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SNOOK v. PENN STATE GEISINGER HEALTH PLAN

January 31, 2003

MICHAEL SNOOK AND CASSANDRA SNOOK, H/W, INDIVIDUALLY AND AS PARENTS AND NATURAL GUARDIANS OF AUSTIN SNOOK, A MINOR, PLAINTIFFS
v.
PENN STATE GEISINGER HEALTH PLAN, DEFENDANT.



The opinion of the court was delivered by: James F. McCLURE, Jr., United States District Judge

MEMORANDUM AND ORDER

BACKGROUND

The sole issue before us is whether a claim under Pennsylvania's bad-faith statute, 42 Pa.C.S.A. § 8371, is preempted by ERISA.

Plaintiffs Michael and Cassandra Snook (the Snooks) filed a three-count amended complaint against the Penn State Geisinger Health Plan (Geisinger), their ERISA-controlled employee benefit plan. The complaint focuses on a dispute over Geisinger's failure to provide coverage for their son Austin's brain surgery. Count I of the complaint alleges a cause of action under ERISA's civil enforcement provision, § 502(a), 29 U.S.C. § 1132(a). Count II is an ERISA claim for breach of fiduciary duty. See 29 U.S.C. § 1104(a)(1)(B). Count III sets forth a state-law claim under § 8371 for bad-faith denial of insurance benefits.

Geisinger has filed a motion under Federal Rule of Civil Procedure 12(b)(6) to dismiss Count III. Relying on Pilot Life Ins. Co. v. Dedeaux, 481 U.S. 41 (1987), it argues that ERISA preempts § 8371 claims. The Snooks counter by arguing that the recent case of UNUM Life Ins. Co. of America v. Ward, 526 U.S. 358 (1999), renders Pilot Life inapplicable and commands that ERISA's "saving clause" excepts § 8371 from preemption. We disagree with the Snooks' contentions, and we find that Pilot Life controls the disposition of the motion.

Specifically, we find that (1) § 8371 does not come within the purview of the saving clause; and (2) Congress's intention that ERISA's civil enforcement provisions provide for exclusive remedies leads to the conclusion that § 8371, which offers remedies in addition to those provided by ERISA, is preempted. For either of these reasons, the Snooks' bad-faith claim is preempted, and Count III will be dismissed.

DISCUSSION:

I. 12(b)(6) STANDARD

A motion to dismiss under Rule 12(b)(6) admits the well-pleaded allegations of the complaint but denies their legal sufficiency. Hospital Building Co. v. Trustees of the Rex Hospital, 425 U.S. 738, 740 (1976). In reviewing a motion to dismiss under 12(b)(6), the court must accept as true all factual allegations of the complaint and draw all reasonable inferences in the light most favorable to the plaintiff. Board of Trustees of Bricklayers and Allied Craftsmen Local 6 of New Jersey v. Wettlin Assoc., Inc., 237 F.3d 270, 272 (3d Cir. 2001) (citation omitted). But "[c]onclusory allegations or legal conclusions masquerading as factual conclusions will not suffice to prevent a motion to dismiss." General Motors Corp. v. New A.C. Chevrolet, 263 F.3d 296, 333 (3d Cir. 2001) (citation and internal quotation marks omitted).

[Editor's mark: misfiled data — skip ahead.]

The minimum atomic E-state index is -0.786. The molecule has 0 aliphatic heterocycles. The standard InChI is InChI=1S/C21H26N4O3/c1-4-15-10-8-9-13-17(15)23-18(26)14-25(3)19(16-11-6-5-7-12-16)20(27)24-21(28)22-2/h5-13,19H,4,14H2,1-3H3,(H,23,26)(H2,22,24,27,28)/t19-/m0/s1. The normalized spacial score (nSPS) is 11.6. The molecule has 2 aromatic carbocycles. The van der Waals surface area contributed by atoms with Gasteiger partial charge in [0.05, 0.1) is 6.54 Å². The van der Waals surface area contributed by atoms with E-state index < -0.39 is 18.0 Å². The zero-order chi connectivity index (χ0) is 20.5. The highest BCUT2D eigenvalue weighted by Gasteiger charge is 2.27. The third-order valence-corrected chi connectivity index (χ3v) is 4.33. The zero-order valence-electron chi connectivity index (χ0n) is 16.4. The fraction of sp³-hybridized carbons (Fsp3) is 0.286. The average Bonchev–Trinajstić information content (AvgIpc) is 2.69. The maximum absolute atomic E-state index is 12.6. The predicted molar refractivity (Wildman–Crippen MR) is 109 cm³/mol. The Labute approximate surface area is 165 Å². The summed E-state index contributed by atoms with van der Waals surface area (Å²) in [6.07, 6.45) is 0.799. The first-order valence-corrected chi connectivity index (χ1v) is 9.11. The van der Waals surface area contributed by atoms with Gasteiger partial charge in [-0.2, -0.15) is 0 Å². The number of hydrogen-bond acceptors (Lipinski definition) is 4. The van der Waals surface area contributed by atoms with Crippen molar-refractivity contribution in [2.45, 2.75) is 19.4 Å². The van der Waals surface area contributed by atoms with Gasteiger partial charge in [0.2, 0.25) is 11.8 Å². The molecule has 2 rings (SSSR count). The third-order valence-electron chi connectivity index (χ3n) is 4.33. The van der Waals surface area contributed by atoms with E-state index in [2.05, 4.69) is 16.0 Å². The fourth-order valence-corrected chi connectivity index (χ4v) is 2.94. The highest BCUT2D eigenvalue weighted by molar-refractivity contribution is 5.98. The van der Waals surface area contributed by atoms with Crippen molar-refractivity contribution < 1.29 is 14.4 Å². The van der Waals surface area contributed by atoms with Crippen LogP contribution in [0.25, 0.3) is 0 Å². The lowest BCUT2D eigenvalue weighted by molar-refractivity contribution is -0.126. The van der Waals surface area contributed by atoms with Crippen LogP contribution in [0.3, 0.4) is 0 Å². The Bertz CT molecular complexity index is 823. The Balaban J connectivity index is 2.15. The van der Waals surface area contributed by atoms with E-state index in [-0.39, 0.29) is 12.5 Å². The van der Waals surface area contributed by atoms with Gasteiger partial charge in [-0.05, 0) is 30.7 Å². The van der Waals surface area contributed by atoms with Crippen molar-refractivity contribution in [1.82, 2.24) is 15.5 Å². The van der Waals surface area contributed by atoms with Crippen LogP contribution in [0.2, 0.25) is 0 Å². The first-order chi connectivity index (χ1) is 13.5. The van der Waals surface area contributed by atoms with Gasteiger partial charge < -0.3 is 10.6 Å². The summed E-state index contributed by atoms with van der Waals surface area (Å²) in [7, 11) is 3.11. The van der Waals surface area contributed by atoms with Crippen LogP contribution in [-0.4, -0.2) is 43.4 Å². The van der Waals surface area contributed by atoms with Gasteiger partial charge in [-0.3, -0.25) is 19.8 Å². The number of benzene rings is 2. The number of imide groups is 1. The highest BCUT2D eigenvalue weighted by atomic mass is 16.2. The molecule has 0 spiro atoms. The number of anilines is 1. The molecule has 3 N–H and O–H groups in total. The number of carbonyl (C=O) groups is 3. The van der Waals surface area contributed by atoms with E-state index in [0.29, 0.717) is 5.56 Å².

"A court may dismiss a complaint only if it is clear that no relief could be granted under any set of facts that could be proven consistent with the allegations." Ramadan v. Chase Manhattan Corp., 229 F.3d 194, 195-96 (3d Cir. 2000) (citing Alexander v. Whitman, 114 F.3d 1392, 1398 (3d Cir. 1997)). "The issue [under Rule 12(b)(6)] is not whether a plaintiff will ultimately prevail but whether the claimant is entitled to offer evidence to support the claims." Maio v. Aetna, Inc., 221 F.3d 472, 482 (3d Cir. 2000) (citations and internal quotation marks omitted).

II. ANALYSIS

According to Count III of the complaint, Geisinger, the Snooks' employee benefit plan, acted in bad faith in denying coverage for Austin's brain surgery. Pennsylvania's bad-faith statute, 42 Pa.C.S. § 8371, controls this claim. It provides:

Actions on insurance policies

In an action arising under an insurance policy, if the court finds that the insurer has acted in bad faith toward the insured, the court may take all of the following actions:

(1) Award interest on the amount of the claim from the date the claim was made by the insured in an amount equal to the prime rate of interest plus 3%.

(2) Award punitive damages against the insurer.

(3) Assess court costs and attorney fees against the insurer.

Id.

ERISA, which regulates employee benefit plans, contains an expansive preemption provision:

Except as provided in subsection (b) of this section, the provisions of this subchapter and subchapter III of this chapter shall supersede any and all State laws insofar as they may now or ...

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